Guitarist Malone blends his beautifully warm tone, clean articulation and considerable chops into the fabric of accessible, melodic and swinging originals along with some well-chosen standards on the self-produced Playground, his MaxJazz debut. With a band of talented young upstarts like pianist Martin Bejerano, bassist Tassili Bond and drummer E.J. Strickland, along with special guests Joe Locke on vibes and Gary Bartz on alto sax on one track apiece, Malone showcases his tasteful six-string virtuosity while taking a few more risks than he usually does.
"Blues for Mulgrew," an edgy, atypical number for Malone, has him engaging in some off-kilter, uncharacteristically "out" cat-and-mouse with pianist Bejerano. The guitarist plays it more in the free-wheeling spirit of six-string renegade Dom Minasi here rather than reflecting his usual influences of Wes Montgomery and George Benson (which he flaunts to good effect on "Invisible Colors" and the breezy opener "You Should Know Better"). It's a different, adventurous approach for a guitarist so accomplished and so comfortable swinging that he has nothing more to prove in that bag.
An uncommonly sensitive interpreter of ballads, Malone turns in wonderfully unhurried performances on Billy Strayhorn's "Something to Live For" and on two gorgeous, unaccompanied pieces: the Dorothy Fields and Jerome Kern gem "Remind Me," which he imbues with bell-like, Lenny Breau-style harmonics on the melody, and the melancholy Carole King-penned hit for James Taylor, "You've Got a Friend." On the other side of the dynamic coin is the frantic "Sugar Buzz" featuring speedsters Locke and Malone in an all-out sprint to the finish line. The title track is an easygoing original that straddles Methenyland and smooth jazz, and the most arresting track, a modal excursion entitled "Mandela," takes its time in building to some compelling peaks with Bartz and Malone leading the blues-drenched charge.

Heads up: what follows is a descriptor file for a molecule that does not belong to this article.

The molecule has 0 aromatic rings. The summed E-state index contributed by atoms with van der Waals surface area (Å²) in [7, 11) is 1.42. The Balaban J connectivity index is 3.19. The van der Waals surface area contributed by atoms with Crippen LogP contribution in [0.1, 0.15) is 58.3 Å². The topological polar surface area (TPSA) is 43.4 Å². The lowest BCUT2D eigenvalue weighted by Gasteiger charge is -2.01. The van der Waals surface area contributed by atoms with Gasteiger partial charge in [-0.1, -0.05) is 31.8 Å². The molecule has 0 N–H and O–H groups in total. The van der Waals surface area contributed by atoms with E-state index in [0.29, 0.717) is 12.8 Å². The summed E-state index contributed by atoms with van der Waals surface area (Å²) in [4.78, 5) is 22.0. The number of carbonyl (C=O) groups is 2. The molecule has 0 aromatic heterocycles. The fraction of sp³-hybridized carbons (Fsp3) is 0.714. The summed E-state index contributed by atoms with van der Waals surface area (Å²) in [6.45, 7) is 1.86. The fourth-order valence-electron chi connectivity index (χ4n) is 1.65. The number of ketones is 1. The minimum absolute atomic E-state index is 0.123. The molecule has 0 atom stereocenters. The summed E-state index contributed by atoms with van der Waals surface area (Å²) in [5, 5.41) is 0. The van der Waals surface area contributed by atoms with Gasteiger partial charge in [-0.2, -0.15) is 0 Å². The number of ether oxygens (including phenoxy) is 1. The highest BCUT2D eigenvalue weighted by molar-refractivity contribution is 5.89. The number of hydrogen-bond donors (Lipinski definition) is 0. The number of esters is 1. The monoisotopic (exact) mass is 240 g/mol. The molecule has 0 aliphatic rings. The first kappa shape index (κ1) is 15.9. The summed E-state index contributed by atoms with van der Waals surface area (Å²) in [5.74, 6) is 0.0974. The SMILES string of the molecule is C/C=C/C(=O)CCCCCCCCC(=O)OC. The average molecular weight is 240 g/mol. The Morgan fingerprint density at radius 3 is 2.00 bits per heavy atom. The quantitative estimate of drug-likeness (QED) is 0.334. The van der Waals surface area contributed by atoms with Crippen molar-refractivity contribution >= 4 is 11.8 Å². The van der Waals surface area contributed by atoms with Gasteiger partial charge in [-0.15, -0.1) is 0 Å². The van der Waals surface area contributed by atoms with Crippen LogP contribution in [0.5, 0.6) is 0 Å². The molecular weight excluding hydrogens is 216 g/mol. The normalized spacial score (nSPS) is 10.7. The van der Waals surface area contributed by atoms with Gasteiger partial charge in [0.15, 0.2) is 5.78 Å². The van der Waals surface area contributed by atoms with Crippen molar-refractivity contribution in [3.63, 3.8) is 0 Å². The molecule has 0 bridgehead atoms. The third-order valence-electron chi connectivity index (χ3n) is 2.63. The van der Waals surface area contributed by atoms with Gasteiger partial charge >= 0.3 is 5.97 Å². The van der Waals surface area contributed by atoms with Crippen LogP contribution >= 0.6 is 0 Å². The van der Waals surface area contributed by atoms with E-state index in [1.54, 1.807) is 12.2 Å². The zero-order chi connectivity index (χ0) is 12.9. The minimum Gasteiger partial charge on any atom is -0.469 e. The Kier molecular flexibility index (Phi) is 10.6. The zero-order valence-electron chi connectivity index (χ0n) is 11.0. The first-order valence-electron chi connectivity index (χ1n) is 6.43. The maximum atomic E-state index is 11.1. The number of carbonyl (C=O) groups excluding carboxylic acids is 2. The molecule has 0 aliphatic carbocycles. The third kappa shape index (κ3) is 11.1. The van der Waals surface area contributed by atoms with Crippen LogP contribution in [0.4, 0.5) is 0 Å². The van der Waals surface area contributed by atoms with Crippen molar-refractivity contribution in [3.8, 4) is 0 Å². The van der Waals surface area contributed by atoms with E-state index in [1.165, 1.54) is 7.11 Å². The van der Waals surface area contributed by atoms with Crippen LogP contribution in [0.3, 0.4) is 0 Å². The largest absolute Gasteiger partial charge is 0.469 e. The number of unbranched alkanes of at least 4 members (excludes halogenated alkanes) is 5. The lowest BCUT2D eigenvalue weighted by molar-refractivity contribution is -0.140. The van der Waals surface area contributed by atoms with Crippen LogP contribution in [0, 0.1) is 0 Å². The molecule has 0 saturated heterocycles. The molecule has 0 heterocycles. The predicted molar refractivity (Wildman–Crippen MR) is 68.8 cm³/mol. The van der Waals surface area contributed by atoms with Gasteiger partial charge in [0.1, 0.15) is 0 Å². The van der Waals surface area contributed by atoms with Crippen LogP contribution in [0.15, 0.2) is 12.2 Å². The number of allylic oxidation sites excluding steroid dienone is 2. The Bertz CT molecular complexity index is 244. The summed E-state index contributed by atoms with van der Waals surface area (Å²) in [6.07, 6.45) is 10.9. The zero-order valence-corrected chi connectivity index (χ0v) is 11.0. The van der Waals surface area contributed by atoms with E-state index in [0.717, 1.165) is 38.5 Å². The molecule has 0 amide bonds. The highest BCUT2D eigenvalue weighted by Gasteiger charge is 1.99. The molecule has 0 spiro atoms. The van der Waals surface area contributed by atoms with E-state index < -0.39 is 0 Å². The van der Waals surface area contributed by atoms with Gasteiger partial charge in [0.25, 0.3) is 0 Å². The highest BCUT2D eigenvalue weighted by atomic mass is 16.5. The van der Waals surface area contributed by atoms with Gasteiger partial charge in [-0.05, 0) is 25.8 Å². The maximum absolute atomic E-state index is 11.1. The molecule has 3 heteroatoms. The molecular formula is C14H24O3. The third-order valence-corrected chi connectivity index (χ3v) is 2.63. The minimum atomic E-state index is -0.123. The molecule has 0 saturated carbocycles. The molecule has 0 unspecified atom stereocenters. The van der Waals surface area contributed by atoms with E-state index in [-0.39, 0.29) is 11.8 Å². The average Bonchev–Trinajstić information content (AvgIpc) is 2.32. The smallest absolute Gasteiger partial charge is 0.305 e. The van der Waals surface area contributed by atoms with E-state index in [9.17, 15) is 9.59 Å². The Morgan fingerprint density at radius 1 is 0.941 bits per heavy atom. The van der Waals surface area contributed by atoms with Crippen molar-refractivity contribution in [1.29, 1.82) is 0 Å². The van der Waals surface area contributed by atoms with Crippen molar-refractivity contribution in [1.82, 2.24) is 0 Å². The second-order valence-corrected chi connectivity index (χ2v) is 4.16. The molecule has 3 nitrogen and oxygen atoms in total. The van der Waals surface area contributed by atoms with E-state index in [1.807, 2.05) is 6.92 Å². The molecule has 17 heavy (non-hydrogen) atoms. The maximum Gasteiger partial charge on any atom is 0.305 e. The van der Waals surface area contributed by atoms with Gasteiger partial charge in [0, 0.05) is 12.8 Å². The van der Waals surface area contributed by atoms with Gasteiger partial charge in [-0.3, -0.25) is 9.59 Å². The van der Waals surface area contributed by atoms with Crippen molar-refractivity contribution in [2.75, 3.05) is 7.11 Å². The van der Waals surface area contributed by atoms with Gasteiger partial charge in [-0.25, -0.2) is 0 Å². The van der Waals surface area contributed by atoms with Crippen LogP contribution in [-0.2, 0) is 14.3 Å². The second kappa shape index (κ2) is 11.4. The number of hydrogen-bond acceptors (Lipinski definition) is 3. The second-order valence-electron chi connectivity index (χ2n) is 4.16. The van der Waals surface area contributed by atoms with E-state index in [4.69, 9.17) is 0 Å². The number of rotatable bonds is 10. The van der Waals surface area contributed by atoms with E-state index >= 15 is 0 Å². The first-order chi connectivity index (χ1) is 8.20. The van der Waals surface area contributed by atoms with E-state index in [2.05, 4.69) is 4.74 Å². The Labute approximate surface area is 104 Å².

The only miscue on Playground is a crazy-quilt arrangement of the schmaltzy Karen and Richard Carpenter tune "We've Only Just Begun," which incorporates some grating hard-rock elements upfront and at the tag with bits of the Fifth Dimension's "Up, Up And Away" strewn in between for good measure. A bonus CD-ROM track, "Mugshot," allows consumers to view Malone and company in performance at the New York City nightclub Smoke. Frankly, I could've used more of that and a lot less of the Carpenters.